The path of the tunnel led to the wall surrounding the city, the point where he believes David’s forces gained access to Jerusalem.

In his estimation no other structure in the area matches the citadel that David captured in his conquest.

Shukron’s dig, which began in 1995, uncovered a massive fortification of five-ton stones stacked 21 feet (6 meters) wide.

Pottery shards helped date the fortification walls to be 3,800 years old.

They are the largest walls found in the region from before the time of King Herod, the ambitious builder who expanded the Second Jewish Temple complex in Jerusalem almost 2,100 years ago.

The fortification – built 800 years before King David captured Jerusalem from the Jebusites – was believed to have protected the city’s access to water.

Archaeologist Eli Shukron walks in the City of David archaeological site

Shukron said that his findings match clues in the biblical narrative about David’s conquest of the city from that particular location.  Shukron said,

“This is the citadel of King David, this is the Citadel of Zion, and this is what King David took from the Jebusites. The whole site we can compare to the Bible perfectly.”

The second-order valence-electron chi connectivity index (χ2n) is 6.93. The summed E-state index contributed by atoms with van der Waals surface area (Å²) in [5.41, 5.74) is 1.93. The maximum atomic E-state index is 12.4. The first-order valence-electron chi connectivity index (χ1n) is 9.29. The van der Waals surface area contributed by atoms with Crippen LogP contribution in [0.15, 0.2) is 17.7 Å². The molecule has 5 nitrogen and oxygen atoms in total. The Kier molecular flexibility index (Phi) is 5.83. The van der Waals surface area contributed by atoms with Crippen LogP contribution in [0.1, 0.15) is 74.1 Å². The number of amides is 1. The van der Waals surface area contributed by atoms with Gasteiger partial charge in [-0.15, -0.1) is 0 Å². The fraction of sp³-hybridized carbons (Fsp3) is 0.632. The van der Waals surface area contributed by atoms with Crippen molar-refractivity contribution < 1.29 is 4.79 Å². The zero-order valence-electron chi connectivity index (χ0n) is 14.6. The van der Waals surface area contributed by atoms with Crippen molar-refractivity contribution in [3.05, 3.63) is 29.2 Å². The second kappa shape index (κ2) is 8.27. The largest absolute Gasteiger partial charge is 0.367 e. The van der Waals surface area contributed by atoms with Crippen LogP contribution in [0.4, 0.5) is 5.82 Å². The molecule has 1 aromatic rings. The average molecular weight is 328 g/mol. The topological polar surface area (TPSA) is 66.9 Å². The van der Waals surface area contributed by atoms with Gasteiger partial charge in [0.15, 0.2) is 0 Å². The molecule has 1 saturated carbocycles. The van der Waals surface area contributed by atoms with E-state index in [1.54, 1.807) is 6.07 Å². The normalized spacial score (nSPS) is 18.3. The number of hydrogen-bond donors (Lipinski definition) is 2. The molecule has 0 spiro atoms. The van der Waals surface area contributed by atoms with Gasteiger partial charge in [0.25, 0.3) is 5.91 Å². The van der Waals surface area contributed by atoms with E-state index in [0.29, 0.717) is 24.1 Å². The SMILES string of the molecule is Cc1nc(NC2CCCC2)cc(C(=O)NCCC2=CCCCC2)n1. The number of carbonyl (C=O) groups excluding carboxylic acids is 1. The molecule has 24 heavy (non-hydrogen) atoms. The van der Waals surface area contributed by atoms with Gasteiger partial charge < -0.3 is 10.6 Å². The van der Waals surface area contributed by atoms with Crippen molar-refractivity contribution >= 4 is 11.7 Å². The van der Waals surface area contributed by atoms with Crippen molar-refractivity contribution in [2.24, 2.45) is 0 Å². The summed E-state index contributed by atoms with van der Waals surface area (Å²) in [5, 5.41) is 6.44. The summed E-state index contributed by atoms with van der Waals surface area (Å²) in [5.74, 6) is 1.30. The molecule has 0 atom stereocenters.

But another archaeologist who used to work with Shukron said that more pottery shards from the era of King David’s reign during the 10th century B.C. should have been found at the site in order to place the find more definitively during that era.

“The connection between archaeology and the Bible has become very, very problematic in recent years,” archaeologist Ronny Reich said.

Shukron said he found two pottery pieces dating close to that time which he believes is due to the continuous use of the area and that old pottery pieces would have been cleared out in the interim years.

“I know every little thing in the City of David. I didn’t see in any other place such a huge fortification as this,” said Shukron.

Archaeologist Eli Shukron believes this chisel was used during construction of the Second Temple.

Doron Spielman, vice president of the nonprofit Elad Foundation which oversees the archaeological park in the City of David said,“We open the Bible and we see how the archaeology and the Bible actually come together in this place.”

Shukron has been excavating in the City of David – which is located in east Jerusalem – for two decades.

While Israel views Jerusalem as a united city that is its capital, Palestinians claim east Jerusalem as their future capital.

Virtually all of the holy sites, including the Church of the Holy Sepulcher, the Western Wall and Temple Mount, are located in the Old City which is in the eastern part of the city.